The second speaker in the plenary session was Mai Har Sham, the associate vice president of research at The University of Hong Kong. She noted that just recently there was a meeting of the Asia-Pacific Research Integrity Network with 110 participants from 20 countries. She specified three areas in which the institution is called on to take action:
  1. Determination and commitment - provide policies, resources and infrastructure support
  2. RCR education, skills training, setting up a data management system andsupporting platforms
  3. Taking the initiative for quality assurance and risk managment
The third speaker was Jay Walsh, the vice president for research at Northwestern University, USA. He noted wryly that if you have never been quoted out of context, you haven't been quoted enough. How true. He then embarked on a short description of how we learn: We gather evidence and we form stories.We then develop a hypothesis about how the words in the stories work. We take data, distill it into information, coalesce that to knowledge, from which we develop wisdom.

But things can go wrong that warp the stories, the data, the information, the knowledge and/or the wisdom. Beyond inadequate methods, poor data, and poor practices, he referred to a paper that recently identified 235 forms of bias.

He feels that the path forward involves the training of researchers in the responsible conduct of research (RCR). Since it is hard to change the curriculum, the funders should make RCR training a requirement. Speaking of funders, he desires a single system for handling FFP  (falsification, fabrication & plagiarism) cases, as each funder has a different process. There need to be robust RCR courses, and professors could be given credit for teaching such courses. It is also vital to have a system that allows students and post-docs to come forward with problems without retribution, although this is so easy to say and so hard to do. The root causes of research integrity issues are wrong incentives. These need to be solved, otherwise we are just treating the symptoms.

I then chaired a session on Authorship. This seemed to me to be such a trivial topic, as the focus of publication is on communication from a group of authors with a collective of readers, so I find a ranking to be unnecessary. But there are many and various forms of author orderings and inclusions and perceptions of what they all mean. And where there are differences of opinion, there are fights, somtimes quite intense and protracted. It was interesting to see people investigating this from all sides, I'll just list them here, as I was busy dealing with the time and the questions during the session:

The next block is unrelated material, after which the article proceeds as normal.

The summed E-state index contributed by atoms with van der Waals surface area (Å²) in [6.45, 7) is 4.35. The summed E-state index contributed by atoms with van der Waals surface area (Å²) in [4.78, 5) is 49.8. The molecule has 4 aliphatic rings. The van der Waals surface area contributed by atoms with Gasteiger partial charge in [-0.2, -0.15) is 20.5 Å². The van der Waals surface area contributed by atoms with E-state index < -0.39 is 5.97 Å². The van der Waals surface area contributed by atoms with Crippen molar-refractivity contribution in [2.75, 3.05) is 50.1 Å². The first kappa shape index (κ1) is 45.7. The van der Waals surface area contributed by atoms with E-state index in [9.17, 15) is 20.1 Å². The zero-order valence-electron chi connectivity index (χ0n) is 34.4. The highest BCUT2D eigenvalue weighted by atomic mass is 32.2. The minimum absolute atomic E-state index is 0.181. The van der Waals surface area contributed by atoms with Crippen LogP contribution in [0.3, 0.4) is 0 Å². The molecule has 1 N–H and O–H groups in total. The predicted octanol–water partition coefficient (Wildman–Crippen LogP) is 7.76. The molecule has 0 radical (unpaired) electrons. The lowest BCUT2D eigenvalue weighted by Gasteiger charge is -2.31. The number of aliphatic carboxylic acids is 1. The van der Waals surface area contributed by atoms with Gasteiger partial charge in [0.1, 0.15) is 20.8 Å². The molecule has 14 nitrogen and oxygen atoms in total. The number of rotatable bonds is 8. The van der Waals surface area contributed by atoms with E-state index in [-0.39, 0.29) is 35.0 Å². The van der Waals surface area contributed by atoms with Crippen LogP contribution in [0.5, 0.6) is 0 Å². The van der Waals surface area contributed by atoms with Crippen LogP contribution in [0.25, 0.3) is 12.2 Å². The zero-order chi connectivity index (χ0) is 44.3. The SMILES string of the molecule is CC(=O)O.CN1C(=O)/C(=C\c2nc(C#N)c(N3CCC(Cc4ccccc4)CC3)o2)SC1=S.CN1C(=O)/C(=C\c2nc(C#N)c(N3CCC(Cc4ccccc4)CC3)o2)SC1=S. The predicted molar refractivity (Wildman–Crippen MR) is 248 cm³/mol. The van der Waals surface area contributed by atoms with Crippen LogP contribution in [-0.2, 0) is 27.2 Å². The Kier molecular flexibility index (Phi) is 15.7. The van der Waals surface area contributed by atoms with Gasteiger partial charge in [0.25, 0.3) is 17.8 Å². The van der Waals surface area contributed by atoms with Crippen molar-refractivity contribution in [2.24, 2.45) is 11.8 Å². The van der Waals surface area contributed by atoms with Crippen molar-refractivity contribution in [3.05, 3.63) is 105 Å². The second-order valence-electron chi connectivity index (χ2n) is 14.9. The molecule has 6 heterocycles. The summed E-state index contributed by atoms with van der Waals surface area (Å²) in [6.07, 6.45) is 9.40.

• Authors without borders: Investigating international authorship norms
    among scientists & engineers
    Dana Plemmons (University of California, Riverside, U.S.A.)
  • Experiences of the handling of authorship issues among recent doctors
    in medicine in Sweden
    Gert Helgesson (Karolinska Institutet, Stockholm, Sweden)
  • A philosophical framework for a morally legitimate definition of
    scientific authorship
    Mohammed Hosseini (Utrecht University, Utrecht, The Netherlands)
  • The perceptions of researchers working in multidisciplinary teams on
    authorship and publication ethics
    Zubin Master (Albany Medical College, Albany, NY, U.S.A.
  • An investigation of researchers’ understanding and experience of
    scientific authorship in South Africa
    Lyn Horn (University of Cape Town, Cape Town, Republic of South Africa)
The final plenary session was about interventions that work. The session chair, Lex Bouter, remarked that the only thing that people have widely learned to use is text-matching software, all other investigations of interventions have either shown no effect, or an effect in the wrong direction.